ten

tentacle

Tentacle provides a way to orchestrate interactions between seperate Node processes and check their states at predefined points.

Showing:

Popularity

Downloads/wk

1

Maintenance

No Maintenance Data Available

Package

Dependencies

0

License

MIT

Type Definitions

Tree-Shakeable

No?

Categories

Readme

Tentacle

Tentacle provides a way to orchestrate interactions between seperate Node processes and check their states at predefined points.

Designed for use with a microservice framework like Seneca or Hapi.

Requirements

  • Node v0.11.x and up OR traceur
  • Understanding of ES6 Generators
  • If using a testing framework, one that supports generators, e.g. co-mocha

Syntax

Tentacle uses the EcmaScript 6 Generators syntax to reduce the amount of boilerplate around the async operations neccessary for communicating between processes. This helps keep our tests nice and clean.

Therefore tentacle must be run with Node v0.11.x and upward, or with Node v0.10.x and upward using traceur.

(see Setup)

### API

tentacle

var tentacle = require('tentacle');

The main tentacle module is required within the testing file, and is used to fork sub processes.

var child = tentacle('path/to/microservice');
tentacle#next

The call to next returns a sort of event iterator, that iterates chronologically over each sucker call in a child process.

test('microservice first state should be successful', function * () {
  var child = tentacle('path/to/microservice');
  var process = yield child.next();

  assert('success', process.state); 
})

Notice we use the yield keyword with child.next(), and the test callback function is actually a generator (observe the asterisk * after function). This essentially freezes the the test until the asynchronous operations (child.next) is complete.

sucker

var sucker = require('tentacle/sucker');

Or:

var sucker = require('tentacle').sucker;

The sucker module is required into the processes being tested, it communicates state back to the main test files.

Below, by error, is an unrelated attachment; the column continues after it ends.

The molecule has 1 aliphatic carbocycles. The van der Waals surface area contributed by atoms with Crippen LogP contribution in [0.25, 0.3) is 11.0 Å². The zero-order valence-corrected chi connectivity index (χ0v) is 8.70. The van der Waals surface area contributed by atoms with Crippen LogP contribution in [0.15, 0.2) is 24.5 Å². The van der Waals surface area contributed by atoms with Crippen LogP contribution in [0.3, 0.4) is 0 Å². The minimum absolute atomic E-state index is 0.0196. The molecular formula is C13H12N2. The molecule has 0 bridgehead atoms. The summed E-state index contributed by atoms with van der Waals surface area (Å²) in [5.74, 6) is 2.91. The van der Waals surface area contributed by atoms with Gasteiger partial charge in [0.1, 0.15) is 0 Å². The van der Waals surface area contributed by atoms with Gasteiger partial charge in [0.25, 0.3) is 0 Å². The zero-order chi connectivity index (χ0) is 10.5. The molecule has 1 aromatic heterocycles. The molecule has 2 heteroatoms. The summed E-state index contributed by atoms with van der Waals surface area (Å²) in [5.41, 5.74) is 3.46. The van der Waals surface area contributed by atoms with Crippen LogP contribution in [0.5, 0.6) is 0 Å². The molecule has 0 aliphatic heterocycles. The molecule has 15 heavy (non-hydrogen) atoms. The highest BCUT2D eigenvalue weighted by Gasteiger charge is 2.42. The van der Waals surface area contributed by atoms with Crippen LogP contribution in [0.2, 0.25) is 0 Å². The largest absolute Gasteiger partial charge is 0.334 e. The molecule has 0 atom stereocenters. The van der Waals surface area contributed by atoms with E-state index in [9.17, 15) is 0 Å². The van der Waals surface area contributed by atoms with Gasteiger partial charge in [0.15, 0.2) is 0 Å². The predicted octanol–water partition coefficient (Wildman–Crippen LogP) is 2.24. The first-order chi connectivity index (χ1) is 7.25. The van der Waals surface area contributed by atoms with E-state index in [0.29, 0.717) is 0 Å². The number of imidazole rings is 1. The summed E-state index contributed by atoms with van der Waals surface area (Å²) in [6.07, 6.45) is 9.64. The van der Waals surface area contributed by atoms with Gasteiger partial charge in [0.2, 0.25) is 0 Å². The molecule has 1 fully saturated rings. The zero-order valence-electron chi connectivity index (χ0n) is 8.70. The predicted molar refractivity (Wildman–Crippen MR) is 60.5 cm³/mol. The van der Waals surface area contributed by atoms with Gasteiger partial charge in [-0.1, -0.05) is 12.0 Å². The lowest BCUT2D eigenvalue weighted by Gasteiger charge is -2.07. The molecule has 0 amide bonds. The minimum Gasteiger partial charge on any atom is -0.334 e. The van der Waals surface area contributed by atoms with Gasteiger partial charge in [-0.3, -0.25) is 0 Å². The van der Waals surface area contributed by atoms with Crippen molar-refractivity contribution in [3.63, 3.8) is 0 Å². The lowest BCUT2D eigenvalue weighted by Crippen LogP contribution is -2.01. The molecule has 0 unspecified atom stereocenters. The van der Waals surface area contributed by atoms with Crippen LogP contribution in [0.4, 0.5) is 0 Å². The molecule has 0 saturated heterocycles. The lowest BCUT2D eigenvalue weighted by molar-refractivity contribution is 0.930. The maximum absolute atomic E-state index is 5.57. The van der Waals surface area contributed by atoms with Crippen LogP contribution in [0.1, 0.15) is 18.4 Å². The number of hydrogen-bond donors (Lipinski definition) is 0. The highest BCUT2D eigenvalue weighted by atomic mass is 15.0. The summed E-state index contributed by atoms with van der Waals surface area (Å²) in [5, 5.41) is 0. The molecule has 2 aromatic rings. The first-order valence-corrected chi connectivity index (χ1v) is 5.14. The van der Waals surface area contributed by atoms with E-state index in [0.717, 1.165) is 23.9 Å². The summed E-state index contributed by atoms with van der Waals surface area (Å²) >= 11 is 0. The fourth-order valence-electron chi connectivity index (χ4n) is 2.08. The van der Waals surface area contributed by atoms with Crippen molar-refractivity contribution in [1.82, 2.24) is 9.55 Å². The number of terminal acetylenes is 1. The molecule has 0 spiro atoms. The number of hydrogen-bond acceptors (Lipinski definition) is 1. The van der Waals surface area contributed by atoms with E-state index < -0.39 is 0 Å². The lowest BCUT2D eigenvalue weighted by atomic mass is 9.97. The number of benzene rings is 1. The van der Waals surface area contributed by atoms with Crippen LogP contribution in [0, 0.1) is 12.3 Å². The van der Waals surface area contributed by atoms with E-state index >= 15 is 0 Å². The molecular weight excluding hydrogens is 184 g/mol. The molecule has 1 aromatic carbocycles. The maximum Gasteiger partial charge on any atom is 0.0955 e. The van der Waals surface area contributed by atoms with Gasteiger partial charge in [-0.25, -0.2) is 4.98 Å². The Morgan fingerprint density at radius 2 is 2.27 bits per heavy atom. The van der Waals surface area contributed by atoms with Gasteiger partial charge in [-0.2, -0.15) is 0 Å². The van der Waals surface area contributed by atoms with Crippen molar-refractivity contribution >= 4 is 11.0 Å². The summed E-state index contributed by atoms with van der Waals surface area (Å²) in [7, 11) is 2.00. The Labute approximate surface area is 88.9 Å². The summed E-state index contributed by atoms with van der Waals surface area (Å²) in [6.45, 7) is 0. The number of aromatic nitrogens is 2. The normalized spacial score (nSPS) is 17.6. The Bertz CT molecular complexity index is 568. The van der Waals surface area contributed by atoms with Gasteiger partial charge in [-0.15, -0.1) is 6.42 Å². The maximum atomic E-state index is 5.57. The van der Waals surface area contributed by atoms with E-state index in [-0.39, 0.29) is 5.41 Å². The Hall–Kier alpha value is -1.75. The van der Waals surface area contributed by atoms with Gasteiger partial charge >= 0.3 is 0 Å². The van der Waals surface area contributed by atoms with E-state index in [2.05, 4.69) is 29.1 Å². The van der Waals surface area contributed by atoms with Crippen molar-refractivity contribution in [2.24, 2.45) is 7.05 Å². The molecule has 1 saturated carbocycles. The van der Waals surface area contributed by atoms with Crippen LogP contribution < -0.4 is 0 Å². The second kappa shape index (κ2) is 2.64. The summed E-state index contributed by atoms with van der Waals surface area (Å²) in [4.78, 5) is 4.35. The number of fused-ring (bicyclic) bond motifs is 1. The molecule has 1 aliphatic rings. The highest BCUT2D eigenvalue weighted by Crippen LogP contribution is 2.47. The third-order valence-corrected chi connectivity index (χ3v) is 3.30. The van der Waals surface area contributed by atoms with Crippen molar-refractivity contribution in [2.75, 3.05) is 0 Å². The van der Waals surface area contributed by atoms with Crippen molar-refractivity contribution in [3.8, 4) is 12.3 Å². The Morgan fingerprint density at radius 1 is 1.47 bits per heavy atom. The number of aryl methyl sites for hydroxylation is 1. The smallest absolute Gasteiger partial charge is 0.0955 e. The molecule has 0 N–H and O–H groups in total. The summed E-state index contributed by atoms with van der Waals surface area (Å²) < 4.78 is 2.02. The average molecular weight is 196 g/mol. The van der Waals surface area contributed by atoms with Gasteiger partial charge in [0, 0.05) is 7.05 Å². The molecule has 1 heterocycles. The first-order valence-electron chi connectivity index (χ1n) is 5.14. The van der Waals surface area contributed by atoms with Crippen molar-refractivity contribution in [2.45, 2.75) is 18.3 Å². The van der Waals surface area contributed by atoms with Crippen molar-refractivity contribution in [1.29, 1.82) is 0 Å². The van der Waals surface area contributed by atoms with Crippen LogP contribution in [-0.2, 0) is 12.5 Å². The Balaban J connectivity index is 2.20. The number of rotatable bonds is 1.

sucker is a function, we can use it to pass any object to a tentacle

sucker({pass:'any object'})

The convention used by fail and pass is to supply an object with state and arguments properties, so we may want to follow that convention for objects we pass through sucker. For instance:

sucker({state: 'finished'})
sucker#fail

Call fail to communicate a failing state

Example using seneca:

seneca.act({cmd:'doSomething'}, function (err, args) {
  if (err) { sucker.fail(); return; }
});

Theres no need to pass the error through to fail, the arguments of the callback function are picked up by the tentacle sucker and communicated to the calling process via the state object returned from tentacle, under the arguments property.

sucker#pass

Call pass to communicate a passing state

Example using seneca:

seneca.act({cmd:'doSomething'}, function (err, args) {
  if (err) { sucker.fail(); return; }
  //seems like there's no error so lets pass
  sucker.pass();
});

Setup

Node v0.11.x

If using Node v0.11.x or above, ensure that node is run with the --harmony flag (or at the least, the --harmony-generators flag).

node --harmony mytests.js

If you're using a test framework, you'll have to ensure that it supports a way to pass the harmony flag onto the node executable. For instance with co-mocha it would be

mocha --harmony mytest.js

Node v0.10.x

We are able to run tests on Node v0.10.x (and possibly lower), with traceur, to do so we must create a bootstrap file, For example:

//mytest-boostrap.js

var traceur = require('traceur');
traceur.require.makeDefault(function(filename) {
  // don't transpile our dependencies, just our app
  return filename.indexOf('node_modules') === -1;
});
require('./mytest.js');

Then we would run our test with

node mytest-bootstrap.js

It may be that our chosen framework has a way to include traceur transparently, without the need for a bootstrap file, for instance there's the mocha-traceur module which allows us to run our tests using

mocha --compilers js:mocha-traceur mytest.js

Todo

  • tests

Rate & Review

Great Documentation0
Easy to Use0
Performant0
Highly Customizable0
Bleeding Edge0
Responsive Maintainers0
Poor Documentation0
Hard to Use0
Slow0
Buggy0
Abandoned0
Unwelcoming Community0
100